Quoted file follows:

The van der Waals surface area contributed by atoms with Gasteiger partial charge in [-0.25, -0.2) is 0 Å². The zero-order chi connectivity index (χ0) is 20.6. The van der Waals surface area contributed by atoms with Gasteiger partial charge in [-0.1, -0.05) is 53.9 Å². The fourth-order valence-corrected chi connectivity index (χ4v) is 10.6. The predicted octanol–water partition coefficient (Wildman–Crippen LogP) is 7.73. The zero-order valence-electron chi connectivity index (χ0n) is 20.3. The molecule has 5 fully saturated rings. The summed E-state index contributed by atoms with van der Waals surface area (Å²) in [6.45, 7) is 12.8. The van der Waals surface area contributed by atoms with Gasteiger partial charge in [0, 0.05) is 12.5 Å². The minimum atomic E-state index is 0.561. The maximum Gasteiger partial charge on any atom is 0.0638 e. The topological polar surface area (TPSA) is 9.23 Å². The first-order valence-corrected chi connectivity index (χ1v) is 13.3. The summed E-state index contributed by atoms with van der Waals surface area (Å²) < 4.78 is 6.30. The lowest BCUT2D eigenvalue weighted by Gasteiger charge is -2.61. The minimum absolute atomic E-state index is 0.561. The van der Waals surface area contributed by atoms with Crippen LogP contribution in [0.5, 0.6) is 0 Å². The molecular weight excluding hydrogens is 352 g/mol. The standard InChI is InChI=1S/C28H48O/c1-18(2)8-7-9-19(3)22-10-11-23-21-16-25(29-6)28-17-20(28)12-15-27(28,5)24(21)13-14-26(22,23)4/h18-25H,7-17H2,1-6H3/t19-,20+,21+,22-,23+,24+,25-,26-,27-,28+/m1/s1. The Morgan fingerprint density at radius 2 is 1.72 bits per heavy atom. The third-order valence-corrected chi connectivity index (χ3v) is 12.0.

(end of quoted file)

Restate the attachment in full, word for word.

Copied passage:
The van der Waals surface area contributed by atoms with Gasteiger partial charge in [-0.25, -0.2) is 0 Å². The zero-order chi connectivity index (χ0) is 20.6. The van der Waals surface area contributed by atoms with Gasteiger partial charge in [-0.1, -0.05) is 53.9 Å². The fourth-order valence-corrected chi connectivity index (χ4v) is 10.6. The predicted octanol–water partition coefficient (Wildman–Crippen LogP) is 7.73. The zero-order valence-electron chi connectivity index (χ0n) is 20.3. The molecule has 5 fully saturated rings. The summed E-state index contributed by atoms with van der Waals surface area (Å²) in [6.45, 7) is 12.8. The van der Waals surface area contributed by atoms with Gasteiger partial charge in [0, 0.05) is 12.5 Å². The minimum atomic E-state index is 0.561. The maximum Gasteiger partial charge on any atom is 0.0638 e. The topological polar surface area (TPSA) is 9.23 Å². The first-order valence-corrected chi connectivity index (χ1v) is 13.3. The summed E-state index contributed by atoms with van der Waals surface area (Å²) < 4.78 is 6.30. The lowest BCUT2D eigenvalue weighted by Gasteiger charge is -2.61. The minimum absolute atomic E-state index is 0.561. The van der Waals surface area contributed by atoms with Crippen LogP contribution in [0.5, 0.6) is 0 Å². The molecular weight excluding hydrogens is 352 g/mol. The standard InChI is InChI=1S/C28H48O/c1-18(2)8-7-9-19(3)22-10-11-23-21-16-25(29-6)28-17-20(28)12-15-27(28,5)24(21)13-14-26(22,23)4/h18-25H,7-17H2,1-6H3/t19-,20+,21+,22-,23+,24+,25-,26-,27-,28+/m1/s1. The Morgan fingerprint density at radius 2 is 1.72 bits per heavy atom. The third-order valence-corrected chi connectivity index (χ3v) is 12.0.